Me: "Well, it's actually a 2 year difference; she is 24 and he is 26"

Jim: "No! It's 10 years difference!"

Me: "Well, she is 24 and he is 26.  26 minus 24 is 2, so it is a 2 year difference."

Jim: "No, no, no! That is a 10 year difference!"

Me: Thinking he just needs to visualize this I write on a piece of paper :   26
                                                                                                                     -24
                                                                                                                        2

Jim:" 4 plus 6 is 10! It is a 10 year difference!"

At this point I realize that I have done exactly what I should not have done. Every time I think I am getting good at just going with the flow, my exacting personality manages to rear its ugly head. 

When Jim was doing his graduate work I'll never forget when he came home and told me he had just registered for the most advanced statistics course that the university offered. He excelled academically.  He always had an intellectual curiosity that spanned a lot of different topics. He was a voracious reader. He still buys books for his Kindle, but I notice that he seldom finishes any of the books that he starts. I'm guessing that he is having trouble processing and understanding all of what he is reading. And he is likely having trouble remembering what he has just read.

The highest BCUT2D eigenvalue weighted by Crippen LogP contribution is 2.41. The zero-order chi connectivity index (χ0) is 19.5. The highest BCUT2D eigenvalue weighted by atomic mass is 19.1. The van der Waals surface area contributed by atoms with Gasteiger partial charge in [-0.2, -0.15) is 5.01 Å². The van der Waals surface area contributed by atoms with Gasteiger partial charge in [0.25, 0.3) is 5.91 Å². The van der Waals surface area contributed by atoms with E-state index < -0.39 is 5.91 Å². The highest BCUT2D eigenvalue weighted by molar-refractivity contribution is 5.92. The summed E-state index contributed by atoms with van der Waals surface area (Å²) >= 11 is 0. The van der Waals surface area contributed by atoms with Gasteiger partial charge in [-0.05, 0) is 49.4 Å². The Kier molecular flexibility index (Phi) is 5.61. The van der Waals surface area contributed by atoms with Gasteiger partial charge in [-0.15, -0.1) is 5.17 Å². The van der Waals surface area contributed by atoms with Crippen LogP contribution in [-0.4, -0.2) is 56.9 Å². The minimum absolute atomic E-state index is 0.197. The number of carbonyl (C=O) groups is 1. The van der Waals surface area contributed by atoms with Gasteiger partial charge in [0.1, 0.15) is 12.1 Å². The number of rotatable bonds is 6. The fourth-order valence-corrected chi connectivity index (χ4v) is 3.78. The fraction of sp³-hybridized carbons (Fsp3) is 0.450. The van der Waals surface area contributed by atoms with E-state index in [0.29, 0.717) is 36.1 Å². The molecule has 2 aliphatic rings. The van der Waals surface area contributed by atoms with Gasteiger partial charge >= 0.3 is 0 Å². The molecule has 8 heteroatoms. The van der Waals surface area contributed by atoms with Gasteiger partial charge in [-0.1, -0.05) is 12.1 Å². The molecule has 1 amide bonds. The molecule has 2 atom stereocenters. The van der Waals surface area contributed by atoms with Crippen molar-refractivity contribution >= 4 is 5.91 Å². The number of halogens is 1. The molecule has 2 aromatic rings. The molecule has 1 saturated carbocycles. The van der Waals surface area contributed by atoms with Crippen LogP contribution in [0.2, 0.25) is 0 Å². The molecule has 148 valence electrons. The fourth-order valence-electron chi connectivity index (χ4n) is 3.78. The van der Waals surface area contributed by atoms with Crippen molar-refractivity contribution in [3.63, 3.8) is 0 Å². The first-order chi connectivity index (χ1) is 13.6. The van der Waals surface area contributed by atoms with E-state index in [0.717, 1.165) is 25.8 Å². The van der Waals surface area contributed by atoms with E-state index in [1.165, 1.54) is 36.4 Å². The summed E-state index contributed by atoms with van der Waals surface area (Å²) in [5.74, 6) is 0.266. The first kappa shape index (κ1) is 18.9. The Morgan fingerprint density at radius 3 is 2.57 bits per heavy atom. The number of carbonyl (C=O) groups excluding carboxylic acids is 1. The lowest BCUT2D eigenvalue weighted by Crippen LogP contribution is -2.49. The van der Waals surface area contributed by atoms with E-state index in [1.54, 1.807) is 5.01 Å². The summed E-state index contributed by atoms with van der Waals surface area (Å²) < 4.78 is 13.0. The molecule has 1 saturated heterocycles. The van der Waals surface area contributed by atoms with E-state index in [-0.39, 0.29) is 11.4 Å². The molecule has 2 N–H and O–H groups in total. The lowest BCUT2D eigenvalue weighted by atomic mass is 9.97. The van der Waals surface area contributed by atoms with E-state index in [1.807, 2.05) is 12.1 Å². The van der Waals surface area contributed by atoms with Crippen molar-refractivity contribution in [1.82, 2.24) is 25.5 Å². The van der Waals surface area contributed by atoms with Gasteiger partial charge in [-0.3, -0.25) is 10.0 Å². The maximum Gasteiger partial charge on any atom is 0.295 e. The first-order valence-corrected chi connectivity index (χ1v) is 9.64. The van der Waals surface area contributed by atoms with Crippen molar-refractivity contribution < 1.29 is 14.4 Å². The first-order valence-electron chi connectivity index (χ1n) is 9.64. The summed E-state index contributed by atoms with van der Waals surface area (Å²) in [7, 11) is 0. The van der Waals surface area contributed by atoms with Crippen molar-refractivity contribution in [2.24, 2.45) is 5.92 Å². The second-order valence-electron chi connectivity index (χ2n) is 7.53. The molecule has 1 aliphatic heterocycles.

It is becoming increasingly clear to me that he has NO idea that is is cognitively impaired. From what I have read, that is a common finding in dementia. Some people know and are very aware, but many do not. I suppose that it is a gift to him, to not be aware of his loss. I can only imagine how devastating it would be for him to discover what is happening to his brain.